Client / Server Development

This page details the current (experimental, partial) implementation, and plans for further development.

Feel free to comment, criticize, add ideas, and so on.

Some code can be found at The map_knowledge/map_cell refactoring, erased items and complete monster_info have been merged into crawl, though the tiles rendering does not yet fully make use of this.

First milestone: NetTiles console parser

An already existing solution is the NetTiles branch of crawl, which offers the ability to connect to console servers, and display the game in a tiles-like interface, using heuristic parsing methods.

While this is usable, the console interface is limited, and does not allow to provide a really good Tiles experience.

For instance, item tiles cannot be precisely assigned, it is not possible to tell whether ground or water (or stairs, etc.) is under something, altars cannot be immediately correctly determined, monster tiles don't always work well (e.g. no health is available if multiple monsters of the same type are visible), and so on.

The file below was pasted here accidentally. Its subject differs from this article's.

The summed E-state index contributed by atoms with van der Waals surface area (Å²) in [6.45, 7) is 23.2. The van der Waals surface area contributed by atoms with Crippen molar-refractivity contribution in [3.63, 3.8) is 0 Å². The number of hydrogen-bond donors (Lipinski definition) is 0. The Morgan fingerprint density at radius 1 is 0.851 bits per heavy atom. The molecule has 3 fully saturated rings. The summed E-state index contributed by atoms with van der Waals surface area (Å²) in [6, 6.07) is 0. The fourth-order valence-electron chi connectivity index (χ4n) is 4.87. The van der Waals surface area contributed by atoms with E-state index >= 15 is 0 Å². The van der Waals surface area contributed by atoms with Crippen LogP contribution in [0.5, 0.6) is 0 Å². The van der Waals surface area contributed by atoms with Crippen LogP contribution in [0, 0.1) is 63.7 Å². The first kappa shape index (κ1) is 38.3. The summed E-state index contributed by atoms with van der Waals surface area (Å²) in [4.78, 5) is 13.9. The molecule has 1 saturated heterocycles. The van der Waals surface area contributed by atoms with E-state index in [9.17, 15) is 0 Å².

Second milestone: first client/server solution


The first idea is to refactor the codebase so that structures reflecting player information are readily available and are used internally to produce both the console and tiles view.

This has also the advantage of preventing accidental leaks and simplifying the code.


For items, a function is provided to create a new item_def (typedef'ed to item_info) from the current item_def structure containing only player known information.

Items have the unique property that they can be fully known if identified, which makes this approach appropriate.

Ideally, there should be empty derived class of a base item info structure to enforce type checking, but this has currently not been done.


For monsters, the monster_info structure used by the monster list has been expanded to cover all visible information about a monster.

A completely different structure is appropriate here, because monsters have both detailed properties (e.g. HP, AC, EV) and artificial intelligence data, none of which should be exported to the player as-is.

monster_info additionally holds smart pointers to item_info structures for the visible equipment.

Map cells

As a preliminary step, has been removed in favor of storing both the visible and remembered squares in env.map_knowledge: this will simplify the code by having all map data in a single place.

It also allows to easily experiment with infinite LOS and other different LOS models.